The seed potatoes were laid out on this layer, which was ~6-7cm deep. Due to a slight glitch in my mathematical abilities, we had to adjust our layout a bit, but ended up with 3 rows with 9 spuds in each row, with spacing ~40cm x 25cm. I did at least remember to make a note of what we planted where in my garden diary. This, you will note, is only 27 spuds. As it turned out, we only had 30 tubers and I'd previously bought 3 "grow bags", so the leftover 3 spuds went in those.
We then continued with the layers. Sugar cane mulch, then the rest of the cow manure, blood & bone, then more sugar cane mulch, then a layer of compost, and finally a bit more sugar mulch on top. We'd been progressively watering in the heap as we went. Fortunately, the weather decided to be helpful and just as we finished the final layer, the skies opened and we got a brief downpour. I still gave it a bit of Seasol after the rain for good measure.
The final step was to stake the bottom edge of the chicken wire and rig up a bit of plywood (re-cycled from the old dog kennel) as a gate. Voila! One potato patch.

Recap and lessons learnt
We didn't really have an idea of how much manure and straw we would need, but as it turned out we needed more than we got. Ideally, we would have liked to have had the heap at least 30cm deep, but it's probably more around 20-25cm deep. As we will need to keep adding to the heap as the potatoes poke up through the top, we're going to need to get much more straw and manure. Total depth will need to be 50-60cm.

While we like growing our own food for the joy of it and also to grow varieties you can't get commercially, we also like to look at the cost breakdown of growing our own vs buying from the local fruit & veg store. For reference, the rough costs:
  • 8 bags of cow manure - $44, will need more so add another 10 bags @ $55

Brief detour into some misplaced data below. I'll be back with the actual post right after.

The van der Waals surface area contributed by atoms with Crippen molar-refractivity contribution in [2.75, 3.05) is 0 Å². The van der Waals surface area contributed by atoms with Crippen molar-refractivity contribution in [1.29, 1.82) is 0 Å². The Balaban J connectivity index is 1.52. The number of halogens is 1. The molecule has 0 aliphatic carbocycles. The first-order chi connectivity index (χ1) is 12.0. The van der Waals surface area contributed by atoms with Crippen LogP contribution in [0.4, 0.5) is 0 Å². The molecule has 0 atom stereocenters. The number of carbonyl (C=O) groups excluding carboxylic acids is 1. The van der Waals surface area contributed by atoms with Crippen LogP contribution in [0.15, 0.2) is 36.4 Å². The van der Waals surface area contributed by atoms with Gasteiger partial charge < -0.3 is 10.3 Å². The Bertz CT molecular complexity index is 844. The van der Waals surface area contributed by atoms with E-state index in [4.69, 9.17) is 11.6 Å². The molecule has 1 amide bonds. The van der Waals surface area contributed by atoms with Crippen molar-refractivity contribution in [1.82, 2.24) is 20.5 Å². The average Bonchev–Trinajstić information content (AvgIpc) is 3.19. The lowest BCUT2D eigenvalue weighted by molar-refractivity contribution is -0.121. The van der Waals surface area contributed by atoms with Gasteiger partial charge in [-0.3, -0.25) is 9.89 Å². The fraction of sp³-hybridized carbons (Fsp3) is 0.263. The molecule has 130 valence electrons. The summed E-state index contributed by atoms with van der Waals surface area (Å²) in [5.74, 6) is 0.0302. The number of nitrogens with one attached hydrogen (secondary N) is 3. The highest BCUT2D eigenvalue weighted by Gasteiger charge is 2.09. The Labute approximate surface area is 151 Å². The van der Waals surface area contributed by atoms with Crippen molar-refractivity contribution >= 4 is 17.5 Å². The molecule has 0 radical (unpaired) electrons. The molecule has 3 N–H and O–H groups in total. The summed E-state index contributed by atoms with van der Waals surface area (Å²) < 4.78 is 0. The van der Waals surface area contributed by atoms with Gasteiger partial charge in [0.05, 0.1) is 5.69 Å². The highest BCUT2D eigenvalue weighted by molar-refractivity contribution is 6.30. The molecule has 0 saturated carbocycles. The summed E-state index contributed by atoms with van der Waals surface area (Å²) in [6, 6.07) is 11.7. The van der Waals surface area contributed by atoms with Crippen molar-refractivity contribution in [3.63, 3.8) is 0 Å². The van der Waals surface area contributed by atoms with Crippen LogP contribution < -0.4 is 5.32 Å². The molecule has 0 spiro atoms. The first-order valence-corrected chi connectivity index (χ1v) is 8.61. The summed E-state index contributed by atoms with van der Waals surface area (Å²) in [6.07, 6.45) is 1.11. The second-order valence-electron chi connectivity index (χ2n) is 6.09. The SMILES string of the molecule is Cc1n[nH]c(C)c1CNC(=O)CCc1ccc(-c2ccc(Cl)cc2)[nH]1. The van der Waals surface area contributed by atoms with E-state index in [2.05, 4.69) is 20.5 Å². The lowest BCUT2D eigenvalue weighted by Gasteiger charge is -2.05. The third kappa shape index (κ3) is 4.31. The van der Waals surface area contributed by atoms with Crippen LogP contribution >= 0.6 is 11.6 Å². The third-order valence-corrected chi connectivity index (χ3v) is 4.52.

• 3 bales of sugar cane mulch - $36, will need more so add another 3 bales @ $36
  • 10m roll of chicken wire - $25
  • Seed potatoes - $22
  • Grow bags - $13

That's a total of ~$230. If we have good yields, that will be ~1kg per plant, so 30kg of spuds. Current spud prices are ~$2-3/kg for bog standard spuds, and ~$4-5 for "gourmet" varieties, so we could grow maybe $90-110 worth of spuds.

However, much of the costs are because we're starting a bed from scratch, which we won't need to do in future seasons as this bed will become part of the rotation. Next season, we will only need maybe 1/4-1/3 of the straw and manure and can use potatoes from this crop as seed tubers for the next (providing no diseases strike the patch). Next year, we could only be looking at ~$50 on materials for $90-110 worth of spuds. We're also not going to get varieties like the Royal Blue or Cranberry Red at the local fruit & veg.

In terms of time, the whole exercise took the two of us from around 10am to 3pm (with an hour break in the middle for lunch). The absence of digging meant that than heaviest labour was really moving the bags of manure and strewing them over the bed.